Stories of Origin is a new MR series of articles and interviews that explores the lived experiences of both returning and potential migrants and their families. In the second part of this series, we explore the nature of repatriation, and the lives of the survivors.
We traverse narrow culverts in steep slopes to reach homes in deeper reaches of the hills. Sounds of running water and the smell of clean mountain air. Plump faced children in tattered clothes play under a large tree that serves as a village square.
We stop at Maneprasad’s home. He returned to Yampaphant seven months ago, after a six-year stint in Saudi Arabia.
“I worked in a cafeteria in Abha. They promised me food and accommodation but didn’t give me anything. Just my salary.”
Maneprasad went to Saudi via India, a route taken by many to bypass the training and orientation required in formal migration. He is stoic about his Gulf experience. He makes a sweeping a gesture, to show what he built in the six years. A modest little home.
“What do you do now? Do you run a business?”
“Do you share your experience with others?”
“I don’t tell people anything. Don’t ask them to go or not to go.”
The many shades of returnees
His reluctance to share his experiences is not unique either. Most returnees prefer to maintain an image of success and well-being, similar to what they aspired to pre-departure.
Ravindra Prasad is more vocal. He spent two years in Qatar and returned in 2011.
He shows his poultry shed. The radio blares 24x7. The music keeps the hens calm and from running wild. They move enough, but not too much. Innovative free range poultry. He is proud of what he has here.
“I worked as a waiter in a bakery. The salary was too low, just 700 riyals (NPR19,000, US$190). They gave accommodation but no food. I worked 11 hours daily, though contract said 8 hours. Instead of 3 hours overtime we got only for 1 hour.”
He says loud enough for the young aspirant by my side to hear.
“If I had worked this hard here, I would have made more money. This is what I tell people here in the village.
“I spent NPR100,000 (US$1000) to go there. Took a loan, and spent 8 months paying it back, after which I saved for my business.”
Ravindra doesn’t mince words. “People don’t want to work so hard here. I chose not to make my house, instead invested in business. It’s a decision my wife and I took. My children ask me sometimes if I will go back to the Gulf, because they see others in the community. I will never go back.
“A lot of people just waste their time waiting for a ‘foreign’ opportunity.”
And that’s evident. Many returnees Migrant-Rights.org met have been back for several months and wait for the next opportunity. Not all see potential for sustenance working locally.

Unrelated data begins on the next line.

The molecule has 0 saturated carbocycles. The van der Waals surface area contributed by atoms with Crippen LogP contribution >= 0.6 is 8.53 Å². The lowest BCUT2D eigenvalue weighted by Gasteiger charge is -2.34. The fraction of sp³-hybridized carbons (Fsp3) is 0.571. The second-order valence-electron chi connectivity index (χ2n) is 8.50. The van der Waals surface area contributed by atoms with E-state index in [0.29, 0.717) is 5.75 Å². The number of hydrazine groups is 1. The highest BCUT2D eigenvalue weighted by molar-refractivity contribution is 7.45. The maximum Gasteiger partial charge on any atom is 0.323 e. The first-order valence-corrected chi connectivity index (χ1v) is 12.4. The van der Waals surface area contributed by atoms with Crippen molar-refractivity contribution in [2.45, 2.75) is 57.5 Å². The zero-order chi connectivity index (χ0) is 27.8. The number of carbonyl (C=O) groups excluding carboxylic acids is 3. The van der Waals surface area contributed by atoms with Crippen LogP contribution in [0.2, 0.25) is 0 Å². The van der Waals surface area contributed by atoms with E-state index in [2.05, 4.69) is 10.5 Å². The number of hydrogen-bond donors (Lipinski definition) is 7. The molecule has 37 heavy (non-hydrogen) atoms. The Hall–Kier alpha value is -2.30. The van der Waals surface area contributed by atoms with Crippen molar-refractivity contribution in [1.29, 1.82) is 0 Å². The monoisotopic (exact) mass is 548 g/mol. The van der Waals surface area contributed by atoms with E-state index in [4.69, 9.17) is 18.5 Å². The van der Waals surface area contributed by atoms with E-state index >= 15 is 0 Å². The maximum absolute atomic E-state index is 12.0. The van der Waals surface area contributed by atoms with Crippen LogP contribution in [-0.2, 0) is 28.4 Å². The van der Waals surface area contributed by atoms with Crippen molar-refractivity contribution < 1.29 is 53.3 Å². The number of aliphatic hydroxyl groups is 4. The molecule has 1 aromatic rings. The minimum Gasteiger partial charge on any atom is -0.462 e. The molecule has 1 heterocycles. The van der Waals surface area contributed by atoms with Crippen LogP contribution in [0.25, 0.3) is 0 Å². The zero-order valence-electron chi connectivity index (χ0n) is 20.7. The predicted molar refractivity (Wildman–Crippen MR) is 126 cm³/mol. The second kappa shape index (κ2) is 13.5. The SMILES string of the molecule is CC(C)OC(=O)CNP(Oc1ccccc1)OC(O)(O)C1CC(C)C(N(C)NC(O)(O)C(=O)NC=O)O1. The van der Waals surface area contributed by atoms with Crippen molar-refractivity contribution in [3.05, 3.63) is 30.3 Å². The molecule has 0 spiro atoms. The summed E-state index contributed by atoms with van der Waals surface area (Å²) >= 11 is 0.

Somprasad, our host and a returning migrant, says: “People don’t have long term business plan. If there’s a failure they abandon.
“Then they go abroad for regular income. There is no support mechanism from the govt to support businesses. So remigration happens all the time.”
Ganga Prasad is amongst those seeking remigration.
His business ventures have not worked out as hoped, and he has no choice but to seek foreign employment yet again. He is a small, strong man with sinewy arms. He flips a heavy bench one-handed, and offers me a seat before setting out to share his story.
He ran away to India as a child and worked there for 15 years. As an adult, he worked in Qatar for seven years, five of which were at QAFCO (Qatar Fertiliser Company). He brings out all his documents and identity cards, carefully filed, including a recommendation letter.
“I worked for Professional Security Services. It’s a supply company. So they didn’t pay much. I paid NPR80,000 (US$800) five years ago to get this job.”
His initial salary was Qatari riyal 800 and it increased to QR1000 towards the end of the contract period. “But how can you save. Food is expensive, and you feel like eating good things. So not much chance to save a lot. Nepal is expensive, this is not enough to send home and family to survive and to save. But I continued making a little more with over time.”
People doing similar work, directly employed by Qatar Petroleum earned a lot more, he says.
“They would earn NPR200,000 or even 300,000 (US$2000-3000). But as supplier our pay and working conditions were bad. Too much pollution… fire, death.”
Ganga worked 18 to 20 hours on an average, and some shifts would be for 36-48 hours straight. “If your shift replacement didn’t turn up you had to continue working. I couldn’t leave my post. My salary would be cut.”
Ganga took his employer to ‘labour court’ (the labour department) when they kept breaking their promise to send him on a long overdue vacation back home.
“They ruled in my favour. And company finally sent me. But they paid me very little. As per contract, I am supposed to earn 800-900 riyals basic, but even after overtime I would get only that much.”
The dead and the surviving
It wasn’t because of pay alone that he was desperate to leave Qatar.
“I wasn’t feeling good. And then my best friend there, 26 years old, came back from a long day’s duty and went to bed and never woke up. After that I wanted to leave. I couldn’t stay there after that.”